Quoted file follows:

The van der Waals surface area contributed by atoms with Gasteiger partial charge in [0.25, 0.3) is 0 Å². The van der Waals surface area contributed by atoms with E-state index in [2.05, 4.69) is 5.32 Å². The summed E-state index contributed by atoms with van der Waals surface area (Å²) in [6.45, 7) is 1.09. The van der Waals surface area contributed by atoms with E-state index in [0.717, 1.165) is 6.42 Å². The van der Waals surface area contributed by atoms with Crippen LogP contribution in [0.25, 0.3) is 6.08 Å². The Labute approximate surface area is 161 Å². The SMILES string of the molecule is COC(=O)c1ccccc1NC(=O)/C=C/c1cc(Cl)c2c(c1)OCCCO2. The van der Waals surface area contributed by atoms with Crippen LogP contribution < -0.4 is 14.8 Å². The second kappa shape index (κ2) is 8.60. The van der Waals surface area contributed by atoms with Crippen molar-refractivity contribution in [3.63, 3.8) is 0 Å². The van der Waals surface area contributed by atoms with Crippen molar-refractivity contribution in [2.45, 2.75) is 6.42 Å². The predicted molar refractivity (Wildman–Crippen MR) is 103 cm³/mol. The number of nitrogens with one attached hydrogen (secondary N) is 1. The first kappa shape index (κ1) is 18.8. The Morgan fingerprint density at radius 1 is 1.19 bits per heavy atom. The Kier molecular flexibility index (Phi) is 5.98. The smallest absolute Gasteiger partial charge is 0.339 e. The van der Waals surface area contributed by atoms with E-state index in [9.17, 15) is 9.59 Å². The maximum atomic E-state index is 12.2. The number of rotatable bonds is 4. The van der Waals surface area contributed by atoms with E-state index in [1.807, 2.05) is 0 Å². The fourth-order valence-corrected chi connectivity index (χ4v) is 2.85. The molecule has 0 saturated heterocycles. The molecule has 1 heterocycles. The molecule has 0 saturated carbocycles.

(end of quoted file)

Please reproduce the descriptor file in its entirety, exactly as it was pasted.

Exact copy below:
The van der Waals surface area contributed by atoms with Gasteiger partial charge in [0.25, 0.3) is 0 Å². The van der Waals surface area contributed by atoms with E-state index in [2.05, 4.69) is 5.32 Å². The summed E-state index contributed by atoms with van der Waals surface area (Å²) in [6.45, 7) is 1.09. The van der Waals surface area contributed by atoms with E-state index in [0.717, 1.165) is 6.42 Å². The van der Waals surface area contributed by atoms with Crippen LogP contribution in [0.25, 0.3) is 6.08 Å². The Labute approximate surface area is 161 Å². The SMILES string of the molecule is COC(=O)c1ccccc1NC(=O)/C=C/c1cc(Cl)c2c(c1)OCCCO2. The van der Waals surface area contributed by atoms with Crippen LogP contribution < -0.4 is 14.8 Å². The second kappa shape index (κ2) is 8.60. The van der Waals surface area contributed by atoms with Crippen molar-refractivity contribution in [3.63, 3.8) is 0 Å². The van der Waals surface area contributed by atoms with Crippen molar-refractivity contribution in [2.45, 2.75) is 6.42 Å². The predicted molar refractivity (Wildman–Crippen MR) is 103 cm³/mol. The number of nitrogens with one attached hydrogen (secondary N) is 1. The first kappa shape index (κ1) is 18.8. The Morgan fingerprint density at radius 1 is 1.19 bits per heavy atom. The Kier molecular flexibility index (Phi) is 5.98. The smallest absolute Gasteiger partial charge is 0.339 e. The van der Waals surface area contributed by atoms with E-state index in [9.17, 15) is 9.59 Å². The maximum atomic E-state index is 12.2. The number of rotatable bonds is 4. The van der Waals surface area contributed by atoms with E-state index in [1.807, 2.05) is 0 Å². The fourth-order valence-corrected chi connectivity index (χ4v) is 2.85. The molecule has 0 saturated heterocycles. The molecule has 1 heterocycles. The molecule has 0 saturated carbocycles.